To date, the critical infrastructure industry has mostly managed effectively with reduced staff, deferred maintenance, social distancing, and new patterns of demand. While there have been some serious incidents and outages directly related to the pandemic, these have been few.
But what worries operators for the months ahead? Clearly, the situation is changing all the time, with different facilities in different countries or states facing very different situations. Many countries are easing their lockdowns, while others have still to reach the (first?) peak of the pandemic.
In an Uptime Institute survey of over 200 critical IT/facility infrastructure operators around the world, a third of operators said a reduced level of IT infrastructure operations staff poses the single biggest risk to operations (see Figure 1).
This is perhaps not surprising - earlier Uptime Institute research has shown that insufficient staffing can be associated with increased levels of failures and incidents; and even before the pandemic, 60 percent of data center owners and operators reported difficulty finding or retaining skilled staff. Taken together, reduced maintenance (15 percent) and shortages of critical components (six percent) suggest that continued, problem-free operation of equipment is the second biggest concern.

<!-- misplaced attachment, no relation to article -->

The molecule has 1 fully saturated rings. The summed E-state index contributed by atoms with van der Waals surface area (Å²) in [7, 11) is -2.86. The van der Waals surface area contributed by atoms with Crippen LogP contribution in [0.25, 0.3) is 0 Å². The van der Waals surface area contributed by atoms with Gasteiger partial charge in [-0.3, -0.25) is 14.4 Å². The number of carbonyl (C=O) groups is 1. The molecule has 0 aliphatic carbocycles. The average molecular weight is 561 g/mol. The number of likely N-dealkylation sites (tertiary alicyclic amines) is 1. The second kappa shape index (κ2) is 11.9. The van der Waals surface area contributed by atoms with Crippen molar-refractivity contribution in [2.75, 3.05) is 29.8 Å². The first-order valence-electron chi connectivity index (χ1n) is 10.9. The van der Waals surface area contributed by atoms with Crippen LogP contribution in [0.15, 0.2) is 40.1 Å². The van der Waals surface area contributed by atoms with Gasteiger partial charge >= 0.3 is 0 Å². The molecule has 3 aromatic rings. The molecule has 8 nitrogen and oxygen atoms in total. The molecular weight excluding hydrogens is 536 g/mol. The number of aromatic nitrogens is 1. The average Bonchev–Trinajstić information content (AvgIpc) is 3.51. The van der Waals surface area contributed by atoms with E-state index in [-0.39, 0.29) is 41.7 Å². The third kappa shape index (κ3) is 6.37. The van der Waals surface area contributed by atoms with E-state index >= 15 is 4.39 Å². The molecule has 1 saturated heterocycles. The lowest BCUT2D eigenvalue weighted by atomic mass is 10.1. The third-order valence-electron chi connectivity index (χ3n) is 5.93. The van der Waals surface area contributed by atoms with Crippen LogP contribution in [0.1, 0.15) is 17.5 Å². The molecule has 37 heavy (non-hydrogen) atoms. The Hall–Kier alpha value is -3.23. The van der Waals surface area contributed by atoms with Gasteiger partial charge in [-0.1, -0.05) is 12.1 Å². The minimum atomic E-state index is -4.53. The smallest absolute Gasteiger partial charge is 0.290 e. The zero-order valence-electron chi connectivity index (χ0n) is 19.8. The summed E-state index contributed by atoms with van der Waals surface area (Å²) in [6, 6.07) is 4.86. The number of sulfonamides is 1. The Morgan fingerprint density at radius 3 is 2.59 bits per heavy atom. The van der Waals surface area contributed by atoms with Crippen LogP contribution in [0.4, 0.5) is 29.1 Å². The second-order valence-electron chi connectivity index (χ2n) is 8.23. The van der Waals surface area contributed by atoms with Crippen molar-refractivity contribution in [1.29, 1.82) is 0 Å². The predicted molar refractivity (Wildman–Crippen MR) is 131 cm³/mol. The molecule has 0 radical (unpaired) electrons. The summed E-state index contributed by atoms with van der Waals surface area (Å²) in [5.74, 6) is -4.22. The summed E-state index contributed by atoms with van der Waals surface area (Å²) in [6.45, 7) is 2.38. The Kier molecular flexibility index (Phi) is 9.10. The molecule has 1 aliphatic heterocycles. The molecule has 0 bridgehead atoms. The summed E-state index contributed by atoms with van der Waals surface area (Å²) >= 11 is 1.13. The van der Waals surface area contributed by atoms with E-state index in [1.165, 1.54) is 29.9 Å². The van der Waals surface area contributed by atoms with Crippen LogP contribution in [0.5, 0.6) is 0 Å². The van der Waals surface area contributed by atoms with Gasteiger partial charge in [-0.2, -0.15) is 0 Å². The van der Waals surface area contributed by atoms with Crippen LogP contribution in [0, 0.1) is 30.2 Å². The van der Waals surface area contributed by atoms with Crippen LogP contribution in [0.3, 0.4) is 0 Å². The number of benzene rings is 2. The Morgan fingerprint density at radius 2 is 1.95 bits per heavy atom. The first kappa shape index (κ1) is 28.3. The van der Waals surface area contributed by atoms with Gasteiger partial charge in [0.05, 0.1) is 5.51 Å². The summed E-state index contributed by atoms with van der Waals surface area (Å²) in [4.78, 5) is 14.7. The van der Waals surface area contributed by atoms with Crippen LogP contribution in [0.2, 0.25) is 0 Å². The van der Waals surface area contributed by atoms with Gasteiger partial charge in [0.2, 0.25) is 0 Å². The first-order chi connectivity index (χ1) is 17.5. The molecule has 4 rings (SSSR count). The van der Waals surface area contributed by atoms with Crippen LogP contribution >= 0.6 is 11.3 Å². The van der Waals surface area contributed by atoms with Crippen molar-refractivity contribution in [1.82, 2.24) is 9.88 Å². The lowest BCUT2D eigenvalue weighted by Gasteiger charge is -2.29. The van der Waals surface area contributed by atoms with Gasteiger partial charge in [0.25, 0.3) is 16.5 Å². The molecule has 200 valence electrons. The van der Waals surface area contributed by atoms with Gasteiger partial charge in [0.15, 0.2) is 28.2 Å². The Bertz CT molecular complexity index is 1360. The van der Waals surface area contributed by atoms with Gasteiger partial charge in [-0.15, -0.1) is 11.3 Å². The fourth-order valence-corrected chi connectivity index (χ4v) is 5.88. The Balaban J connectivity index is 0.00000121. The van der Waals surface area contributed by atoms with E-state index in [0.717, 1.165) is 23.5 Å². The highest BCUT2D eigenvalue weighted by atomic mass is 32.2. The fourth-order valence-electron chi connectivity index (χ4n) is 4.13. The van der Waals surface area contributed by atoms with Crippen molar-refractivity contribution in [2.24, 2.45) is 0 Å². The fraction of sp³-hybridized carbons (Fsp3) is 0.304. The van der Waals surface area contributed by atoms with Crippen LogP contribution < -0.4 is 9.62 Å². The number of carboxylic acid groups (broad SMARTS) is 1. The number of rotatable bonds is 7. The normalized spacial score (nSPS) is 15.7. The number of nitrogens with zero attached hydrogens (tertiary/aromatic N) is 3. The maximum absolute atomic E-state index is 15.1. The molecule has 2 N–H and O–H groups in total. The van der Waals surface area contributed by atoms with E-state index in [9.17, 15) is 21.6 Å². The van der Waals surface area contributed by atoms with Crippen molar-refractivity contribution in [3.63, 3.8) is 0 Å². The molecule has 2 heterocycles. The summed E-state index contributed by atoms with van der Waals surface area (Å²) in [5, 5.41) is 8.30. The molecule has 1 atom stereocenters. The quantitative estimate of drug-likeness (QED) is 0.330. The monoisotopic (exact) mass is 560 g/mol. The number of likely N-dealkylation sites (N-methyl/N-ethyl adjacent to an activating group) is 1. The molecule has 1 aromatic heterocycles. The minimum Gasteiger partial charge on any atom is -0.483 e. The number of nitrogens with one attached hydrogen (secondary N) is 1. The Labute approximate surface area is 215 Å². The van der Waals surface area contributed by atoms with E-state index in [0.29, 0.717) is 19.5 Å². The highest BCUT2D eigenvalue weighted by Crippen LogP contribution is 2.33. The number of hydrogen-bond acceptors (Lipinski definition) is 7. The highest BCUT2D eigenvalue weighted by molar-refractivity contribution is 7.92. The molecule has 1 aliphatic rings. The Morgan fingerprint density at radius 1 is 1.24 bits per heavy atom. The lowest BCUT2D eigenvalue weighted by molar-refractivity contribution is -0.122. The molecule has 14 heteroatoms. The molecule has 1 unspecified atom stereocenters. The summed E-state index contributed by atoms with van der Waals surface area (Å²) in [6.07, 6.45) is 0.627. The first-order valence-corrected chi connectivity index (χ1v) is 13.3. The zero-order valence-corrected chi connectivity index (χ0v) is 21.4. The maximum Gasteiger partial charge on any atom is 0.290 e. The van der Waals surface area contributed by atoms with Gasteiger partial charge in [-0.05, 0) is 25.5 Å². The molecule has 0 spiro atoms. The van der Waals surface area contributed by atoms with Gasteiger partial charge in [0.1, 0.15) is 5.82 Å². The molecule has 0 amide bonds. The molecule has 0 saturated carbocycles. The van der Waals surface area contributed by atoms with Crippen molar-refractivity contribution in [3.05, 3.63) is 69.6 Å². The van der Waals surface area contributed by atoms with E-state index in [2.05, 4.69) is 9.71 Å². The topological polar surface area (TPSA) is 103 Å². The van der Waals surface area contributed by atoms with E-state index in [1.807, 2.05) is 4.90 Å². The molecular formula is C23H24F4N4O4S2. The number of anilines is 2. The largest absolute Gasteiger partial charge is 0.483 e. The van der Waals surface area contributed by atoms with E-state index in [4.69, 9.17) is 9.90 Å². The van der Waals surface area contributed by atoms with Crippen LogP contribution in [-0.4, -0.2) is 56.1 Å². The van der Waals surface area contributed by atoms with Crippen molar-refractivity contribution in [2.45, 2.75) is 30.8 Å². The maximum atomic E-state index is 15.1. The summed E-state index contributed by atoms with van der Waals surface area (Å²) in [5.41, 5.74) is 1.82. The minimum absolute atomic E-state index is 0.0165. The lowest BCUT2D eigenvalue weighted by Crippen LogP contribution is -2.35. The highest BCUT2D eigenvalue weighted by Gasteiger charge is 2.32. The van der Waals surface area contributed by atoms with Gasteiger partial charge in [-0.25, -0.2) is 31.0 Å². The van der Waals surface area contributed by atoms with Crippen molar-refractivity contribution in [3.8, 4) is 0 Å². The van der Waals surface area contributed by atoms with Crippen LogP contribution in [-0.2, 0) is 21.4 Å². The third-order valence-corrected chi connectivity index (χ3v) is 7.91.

When asked to cite the top three concerns, data center project or construction delays (see Figure 2) was cited by 45 percent of the respondents (as was the staffing issue). This is perhaps not surprising; when asked later in the survey to select all relevant impacts from among a range of potential repercussions, 60 percent reported pandemic-related project or construction delays.